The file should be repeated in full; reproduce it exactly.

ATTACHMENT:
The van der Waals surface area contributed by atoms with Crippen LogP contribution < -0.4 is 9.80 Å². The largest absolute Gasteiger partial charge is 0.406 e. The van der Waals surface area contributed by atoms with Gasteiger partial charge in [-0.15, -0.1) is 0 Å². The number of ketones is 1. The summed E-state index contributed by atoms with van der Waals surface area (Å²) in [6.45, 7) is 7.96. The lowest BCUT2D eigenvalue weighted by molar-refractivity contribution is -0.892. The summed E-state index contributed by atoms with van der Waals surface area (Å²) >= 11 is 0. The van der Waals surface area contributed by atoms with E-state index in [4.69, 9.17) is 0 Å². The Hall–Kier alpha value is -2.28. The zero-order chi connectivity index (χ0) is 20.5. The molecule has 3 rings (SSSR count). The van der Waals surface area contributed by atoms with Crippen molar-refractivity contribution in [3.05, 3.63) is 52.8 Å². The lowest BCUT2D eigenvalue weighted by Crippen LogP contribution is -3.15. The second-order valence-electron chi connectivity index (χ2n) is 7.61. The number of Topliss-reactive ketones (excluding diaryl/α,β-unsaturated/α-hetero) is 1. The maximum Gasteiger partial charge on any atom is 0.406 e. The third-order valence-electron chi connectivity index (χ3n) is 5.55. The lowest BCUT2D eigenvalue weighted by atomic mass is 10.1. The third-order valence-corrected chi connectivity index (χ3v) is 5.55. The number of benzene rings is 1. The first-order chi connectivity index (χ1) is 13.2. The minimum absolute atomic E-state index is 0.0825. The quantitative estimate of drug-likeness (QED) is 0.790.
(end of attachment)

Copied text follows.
The van der Waals surface area contributed by atoms with Crippen LogP contribution < -0.4 is 9.80 Å². The largest absolute Gasteiger partial charge is 0.406 e. The van der Waals surface area contributed by atoms with Gasteiger partial charge in [-0.15, -0.1) is 0 Å². The number of ketones is 1. The summed E-state index contributed by atoms with van der Waals surface area (Å²) in [6.45, 7) is 7.96. The lowest BCUT2D eigenvalue weighted by molar-refractivity contribution is -0.892. The summed E-state index contributed by atoms with van der Waals surface area (Å²) >= 11 is 0. The van der Waals surface area contributed by atoms with E-state index in [4.69, 9.17) is 0 Å². The Hall–Kier alpha value is -2.28. The zero-order chi connectivity index (χ0) is 20.5. The molecule has 3 rings (SSSR count). The van der Waals surface area contributed by atoms with Crippen molar-refractivity contribution in [3.05, 3.63) is 52.8 Å². The lowest BCUT2D eigenvalue weighted by Crippen LogP contribution is -3.15. The second-order valence-electron chi connectivity index (χ2n) is 7.61. The number of Topliss-reactive ketones (excluding diaryl/α,β-unsaturated/α-hetero) is 1. The maximum Gasteiger partial charge on any atom is 0.406 e. The third-order valence-electron chi connectivity index (χ3n) is 5.55. The lowest BCUT2D eigenvalue weighted by atomic mass is 10.1. The third-order valence-corrected chi connectivity index (χ3v) is 5.55. The number of benzene rings is 1. The first-order chi connectivity index (χ1) is 13.2. The minimum absolute atomic E-state index is 0.0825. The quantitative estimate of drug-likeness (QED) is 0.790.